Aston Martin DB2/4 MkIII (Goldfinger - 1964)

Alfa Romeo GTV6 (Octopussy - 1983)
Throughout the history of Bond, no nation has been more under-represented relative to its contribution to automotive history than Italy. There’s the F355 in Goldeneye, but apparently that can’t even get away from an Aston DB5 30 years its senior, and… raise a glass and praise the heavens for the cameo of the Alfa Romeo GTV6 in Octopussy.

A rubbish film it may have been, but someone on the production crew clearly knew their onions, or at least their V6-powered transaxle Alfas.

Which is why once Jimmy’s nicked it from some poor woman in a telephone box, it spends the rest of its small time on screen doing extravagant skids and sounding wonderful on roads that are supposed to be German but look suspiciously like Oxfordshire.

And they must have liked the GTV6: it doesn’t even get written off in its final scene as it hurtles into a US West German airbase. It’s actually Upper Heyford near Oxford, which now serves as one of the UK’s largest vehicle storage depots.

Alfa Romeo GTV6 (Octopussy - 1983)

Aston Martin DBS (On Her Majesty’s Secret Service - 1969)
An understated Aston by Bond standards with no known gimmickry fitted. Appeared in surprisingly few scenes but is remembered today as being the conveyance in which Mrs Tracy Bond breathed her last courtesy of a bullet from the fabulously entitled Irma Bunt.

The DBS had a troubled gestation and was originally intended to have a V8 fitted, but the motor was late, forcing 007 to slum it with the straight-six from the DB6.

The DBS V8 did make production, but not in time for the film. It’s most easily told from the six-pot DBS by having alloy instead of spoked wheels.

Aston Martin DBS (On Her Majesty’s Secret Service - 1969)

Mercedes-Benz 600 (On Her Majesty’s Secret Service - 1969)
Bet you didn’t know the identity of the Bond villain’s automotive weapon au choix. Well, I can reveal it’s the big Benz limo used not only by Bunt and Blofeld in OHMSS, but by Blofeld again in Diamonds Are Forever and briefly by Kamal Khan in Octopussy.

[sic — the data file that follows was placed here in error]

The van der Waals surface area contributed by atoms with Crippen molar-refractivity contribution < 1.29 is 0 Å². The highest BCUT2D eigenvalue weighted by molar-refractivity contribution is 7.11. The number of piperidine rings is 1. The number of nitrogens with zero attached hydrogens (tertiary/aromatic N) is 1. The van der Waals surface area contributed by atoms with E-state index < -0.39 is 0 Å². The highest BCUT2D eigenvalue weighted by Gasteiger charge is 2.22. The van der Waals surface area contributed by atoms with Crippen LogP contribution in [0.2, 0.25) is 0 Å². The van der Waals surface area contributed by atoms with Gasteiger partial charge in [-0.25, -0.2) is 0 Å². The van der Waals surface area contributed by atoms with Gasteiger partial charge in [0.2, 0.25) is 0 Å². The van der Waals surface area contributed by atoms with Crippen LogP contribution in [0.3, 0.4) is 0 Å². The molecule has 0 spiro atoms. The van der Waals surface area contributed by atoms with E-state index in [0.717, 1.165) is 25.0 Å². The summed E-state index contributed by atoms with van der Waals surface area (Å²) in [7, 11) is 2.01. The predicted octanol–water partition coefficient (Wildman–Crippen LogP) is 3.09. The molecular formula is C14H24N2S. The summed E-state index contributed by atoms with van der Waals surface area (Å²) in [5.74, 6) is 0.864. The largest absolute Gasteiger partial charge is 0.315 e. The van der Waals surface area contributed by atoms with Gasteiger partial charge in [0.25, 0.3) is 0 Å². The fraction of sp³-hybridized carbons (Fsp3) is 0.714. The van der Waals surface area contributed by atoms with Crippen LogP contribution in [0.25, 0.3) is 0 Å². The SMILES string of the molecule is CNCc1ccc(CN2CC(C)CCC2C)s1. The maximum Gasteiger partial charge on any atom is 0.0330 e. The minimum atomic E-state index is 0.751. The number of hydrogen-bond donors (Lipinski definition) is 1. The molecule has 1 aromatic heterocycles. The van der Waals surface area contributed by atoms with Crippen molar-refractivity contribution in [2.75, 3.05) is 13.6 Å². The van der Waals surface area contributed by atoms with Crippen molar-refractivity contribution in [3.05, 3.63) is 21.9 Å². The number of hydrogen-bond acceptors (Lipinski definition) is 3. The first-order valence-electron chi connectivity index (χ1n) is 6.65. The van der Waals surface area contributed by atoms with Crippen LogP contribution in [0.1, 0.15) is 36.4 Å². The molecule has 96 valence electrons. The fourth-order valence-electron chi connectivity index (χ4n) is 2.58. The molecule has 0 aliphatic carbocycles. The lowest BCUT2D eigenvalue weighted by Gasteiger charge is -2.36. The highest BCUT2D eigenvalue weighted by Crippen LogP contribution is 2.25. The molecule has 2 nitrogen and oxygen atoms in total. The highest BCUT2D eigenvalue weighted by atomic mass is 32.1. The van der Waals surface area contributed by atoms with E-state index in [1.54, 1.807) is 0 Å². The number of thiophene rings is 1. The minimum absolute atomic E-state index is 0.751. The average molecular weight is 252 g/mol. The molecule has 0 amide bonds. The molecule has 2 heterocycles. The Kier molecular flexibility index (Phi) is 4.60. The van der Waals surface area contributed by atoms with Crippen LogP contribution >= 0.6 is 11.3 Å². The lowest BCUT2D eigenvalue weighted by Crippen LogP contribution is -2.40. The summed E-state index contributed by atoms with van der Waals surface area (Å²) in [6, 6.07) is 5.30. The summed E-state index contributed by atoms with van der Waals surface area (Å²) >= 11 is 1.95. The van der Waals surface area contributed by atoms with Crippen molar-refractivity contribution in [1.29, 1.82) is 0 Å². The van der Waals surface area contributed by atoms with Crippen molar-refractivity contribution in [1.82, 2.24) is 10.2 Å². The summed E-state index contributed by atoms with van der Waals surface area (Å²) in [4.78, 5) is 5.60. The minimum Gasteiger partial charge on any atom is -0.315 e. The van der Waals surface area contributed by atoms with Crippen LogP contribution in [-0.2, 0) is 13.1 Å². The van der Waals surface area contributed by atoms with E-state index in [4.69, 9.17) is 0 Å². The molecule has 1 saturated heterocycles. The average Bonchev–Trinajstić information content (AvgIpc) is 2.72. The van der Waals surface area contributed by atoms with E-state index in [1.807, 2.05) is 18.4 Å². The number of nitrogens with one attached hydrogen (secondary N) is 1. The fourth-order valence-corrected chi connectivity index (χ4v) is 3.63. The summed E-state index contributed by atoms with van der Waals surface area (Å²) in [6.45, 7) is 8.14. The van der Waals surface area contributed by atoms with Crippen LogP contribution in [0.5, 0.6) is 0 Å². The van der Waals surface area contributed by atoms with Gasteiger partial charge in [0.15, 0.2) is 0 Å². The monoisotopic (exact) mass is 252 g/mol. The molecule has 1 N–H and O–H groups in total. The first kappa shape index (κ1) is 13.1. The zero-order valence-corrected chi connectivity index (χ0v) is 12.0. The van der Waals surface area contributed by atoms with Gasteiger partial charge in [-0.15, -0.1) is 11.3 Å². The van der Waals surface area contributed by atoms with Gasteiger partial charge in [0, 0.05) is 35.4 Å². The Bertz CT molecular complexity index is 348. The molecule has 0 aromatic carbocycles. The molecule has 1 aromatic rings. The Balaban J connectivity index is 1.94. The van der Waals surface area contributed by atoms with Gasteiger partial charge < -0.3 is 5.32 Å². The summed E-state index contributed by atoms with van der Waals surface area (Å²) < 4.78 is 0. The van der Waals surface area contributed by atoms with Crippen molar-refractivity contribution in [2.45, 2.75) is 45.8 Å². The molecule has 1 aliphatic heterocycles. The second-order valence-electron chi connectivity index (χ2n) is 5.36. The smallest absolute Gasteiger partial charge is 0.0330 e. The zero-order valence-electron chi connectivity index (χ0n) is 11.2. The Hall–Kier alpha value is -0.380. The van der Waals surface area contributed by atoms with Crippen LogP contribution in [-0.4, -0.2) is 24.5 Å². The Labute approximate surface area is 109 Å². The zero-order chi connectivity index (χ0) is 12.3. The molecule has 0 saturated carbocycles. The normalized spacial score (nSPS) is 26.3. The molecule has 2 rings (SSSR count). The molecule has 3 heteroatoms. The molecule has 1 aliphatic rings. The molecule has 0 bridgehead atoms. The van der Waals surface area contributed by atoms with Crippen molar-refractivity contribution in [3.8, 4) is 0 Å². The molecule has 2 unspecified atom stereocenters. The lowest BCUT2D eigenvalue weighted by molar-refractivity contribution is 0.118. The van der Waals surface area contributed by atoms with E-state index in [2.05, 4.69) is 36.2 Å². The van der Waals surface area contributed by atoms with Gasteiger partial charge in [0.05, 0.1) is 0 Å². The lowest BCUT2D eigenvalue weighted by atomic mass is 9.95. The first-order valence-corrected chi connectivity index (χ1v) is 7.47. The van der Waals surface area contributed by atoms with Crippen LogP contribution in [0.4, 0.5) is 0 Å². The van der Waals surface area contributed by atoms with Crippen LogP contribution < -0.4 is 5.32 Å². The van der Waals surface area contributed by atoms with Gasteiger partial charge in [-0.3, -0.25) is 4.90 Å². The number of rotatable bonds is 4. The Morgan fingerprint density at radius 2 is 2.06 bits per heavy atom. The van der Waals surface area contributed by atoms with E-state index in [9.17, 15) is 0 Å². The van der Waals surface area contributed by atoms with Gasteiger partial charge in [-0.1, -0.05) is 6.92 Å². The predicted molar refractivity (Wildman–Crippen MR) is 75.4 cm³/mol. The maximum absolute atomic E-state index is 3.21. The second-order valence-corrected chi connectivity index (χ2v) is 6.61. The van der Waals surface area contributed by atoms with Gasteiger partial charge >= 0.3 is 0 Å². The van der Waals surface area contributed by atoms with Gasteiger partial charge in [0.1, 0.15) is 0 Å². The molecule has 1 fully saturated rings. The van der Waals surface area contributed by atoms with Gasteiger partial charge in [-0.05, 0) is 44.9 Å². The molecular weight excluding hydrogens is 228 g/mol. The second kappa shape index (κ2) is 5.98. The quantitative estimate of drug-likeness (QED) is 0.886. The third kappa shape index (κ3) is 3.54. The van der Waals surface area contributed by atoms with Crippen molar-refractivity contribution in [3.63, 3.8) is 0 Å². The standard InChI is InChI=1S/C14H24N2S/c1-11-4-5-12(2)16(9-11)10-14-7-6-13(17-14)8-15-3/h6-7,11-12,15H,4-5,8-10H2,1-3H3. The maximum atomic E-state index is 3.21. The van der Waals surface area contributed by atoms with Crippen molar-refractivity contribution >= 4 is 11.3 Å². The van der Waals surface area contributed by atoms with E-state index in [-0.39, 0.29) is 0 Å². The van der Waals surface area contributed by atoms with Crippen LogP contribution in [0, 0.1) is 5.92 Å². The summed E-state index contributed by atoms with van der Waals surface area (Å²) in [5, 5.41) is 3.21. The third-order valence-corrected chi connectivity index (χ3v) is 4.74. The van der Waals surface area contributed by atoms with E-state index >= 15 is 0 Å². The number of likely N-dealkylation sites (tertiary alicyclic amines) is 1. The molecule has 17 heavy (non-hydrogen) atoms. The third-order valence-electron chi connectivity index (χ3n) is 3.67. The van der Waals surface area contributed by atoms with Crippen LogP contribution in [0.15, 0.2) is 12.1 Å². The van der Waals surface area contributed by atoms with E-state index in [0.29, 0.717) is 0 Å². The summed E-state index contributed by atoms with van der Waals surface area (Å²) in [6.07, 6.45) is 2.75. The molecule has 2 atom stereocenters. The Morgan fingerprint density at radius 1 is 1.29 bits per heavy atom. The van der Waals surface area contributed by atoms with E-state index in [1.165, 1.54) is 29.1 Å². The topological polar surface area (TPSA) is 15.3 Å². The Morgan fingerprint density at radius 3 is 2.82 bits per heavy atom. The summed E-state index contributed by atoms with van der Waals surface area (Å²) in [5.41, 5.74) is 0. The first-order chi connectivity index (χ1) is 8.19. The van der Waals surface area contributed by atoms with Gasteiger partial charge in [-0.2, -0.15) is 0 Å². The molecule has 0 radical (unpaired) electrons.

We should not be surprised: big, austere and menacing, the grosser Benz made perfect transport for bad guys. And they probably enjoyed deploying its potent 300bhp 6.3-litre V8 too, making it more than match for some of the rubbish Bond had to drive from time to time.

Mercedes-Benz 600 (On Her Majesty’s Secret Service - 1969)

Rolls-Royce Phantom III (Goldfinger - 1964)
What better car for the plutocratic and apparently Anglophile Auric Goldfinger than the only Rolls-Royce to be powered by a V12 engine until the introduction of the Silver Seraph in 1998?

So massive, what little performance it could derive from even a 7.3-litre V12 was probably not that blunted by so many of its components being made from gold.

When it was tested Autocar UK recorded a 0-60mph time of 16.8sec, less than a second quicker than the magazine recorded for a 1.2-litre Dacia Sandero, a fact only surprising until you learn the Roller weighed 
3,500kg (7700 lb).

Rolls-Royce Phantom III (Goldfinger - 1964)

Ford Mustang Mach 1 (Diamonds Are Forever - 1971)
One of the last proper American muscle cars before emissions legislations throttled even Detroit’s most massive V8s. With a 7.0-litre Super Cobra Jet big block motor breathing through a four barrel Holley carb, the Mach 1 made 375bhp and, far more importantly, a monstrous 450lb ft of torque.

The chase in DaF is short and famous for the ‘Stang’s two-wheeled escape through the width restriction, neatly forgetting the fact the differential would have needed to be welded up to maintain any speed.

Ford Mustang Mach 1 (Diamonds Are Forever - 1971)